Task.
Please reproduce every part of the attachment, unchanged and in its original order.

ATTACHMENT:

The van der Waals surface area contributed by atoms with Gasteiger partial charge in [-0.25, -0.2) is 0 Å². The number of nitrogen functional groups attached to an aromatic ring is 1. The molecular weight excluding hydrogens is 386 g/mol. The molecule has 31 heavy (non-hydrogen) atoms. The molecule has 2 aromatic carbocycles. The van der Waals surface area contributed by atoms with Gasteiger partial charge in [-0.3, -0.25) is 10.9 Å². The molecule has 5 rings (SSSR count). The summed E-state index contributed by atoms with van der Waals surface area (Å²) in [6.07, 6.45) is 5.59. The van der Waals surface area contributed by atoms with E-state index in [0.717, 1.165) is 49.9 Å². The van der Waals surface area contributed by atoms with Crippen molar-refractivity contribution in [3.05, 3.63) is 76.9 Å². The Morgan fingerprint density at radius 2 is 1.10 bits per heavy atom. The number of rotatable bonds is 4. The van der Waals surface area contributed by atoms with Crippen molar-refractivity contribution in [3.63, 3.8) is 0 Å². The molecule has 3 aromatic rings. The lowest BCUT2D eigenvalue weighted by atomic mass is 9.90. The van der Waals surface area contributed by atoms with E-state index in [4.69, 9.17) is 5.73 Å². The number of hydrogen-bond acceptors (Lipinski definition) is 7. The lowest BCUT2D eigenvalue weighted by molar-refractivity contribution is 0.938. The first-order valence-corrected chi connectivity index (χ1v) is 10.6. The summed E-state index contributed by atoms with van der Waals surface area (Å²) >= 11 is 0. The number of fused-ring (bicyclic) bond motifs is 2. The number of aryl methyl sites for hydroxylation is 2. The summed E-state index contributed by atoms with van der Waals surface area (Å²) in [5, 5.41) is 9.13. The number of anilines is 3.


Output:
The van der Waals surface area contributed by atoms with Gasteiger partial charge in [-0.25, -0.2) is 0 Å². The number of nitrogen functional groups attached to an aromatic ring is 1. The molecular weight excluding hydrogens is 386 g/mol. The molecule has 31 heavy (non-hydrogen) atoms. The molecule has 2 aromatic carbocycles. The van der Waals surface area contributed by atoms with Gasteiger partial charge in [-0.3, -0.25) is 10.9 Å². The molecule has 5 rings (SSSR count). The summed E-state index contributed by atoms with van der Waals surface area (Å²) in [6.07, 6.45) is 5.59. The van der Waals surface area contributed by atoms with E-state index in [0.717, 1.165) is 49.9 Å². The van der Waals surface area contributed by atoms with Crippen molar-refractivity contribution in [3.05, 3.63) is 76.9 Å². The Morgan fingerprint density at radius 2 is 1.10 bits per heavy atom. The number of rotatable bonds is 4. The van der Waals surface area contributed by atoms with Crippen molar-refractivity contribution in [3.63, 3.8) is 0 Å². The molecule has 3 aromatic rings. The lowest BCUT2D eigenvalue weighted by atomic mass is 9.90. The van der Waals surface area contributed by atoms with E-state index in [4.69, 9.17) is 5.73 Å². The number of hydrogen-bond acceptors (Lipinski definition) is 7. The lowest BCUT2D eigenvalue weighted by molar-refractivity contribution is 0.938. The first-order valence-corrected chi connectivity index (χ1v) is 10.6. The summed E-state index contributed by atoms with van der Waals surface area (Å²) >= 11 is 0. The number of fused-ring (bicyclic) bond motifs is 2. The number of aryl methyl sites for hydroxylation is 2. The summed E-state index contributed by atoms with van der Waals surface area (Å²) in [5, 5.41) is 9.13. The number of anilines is 3.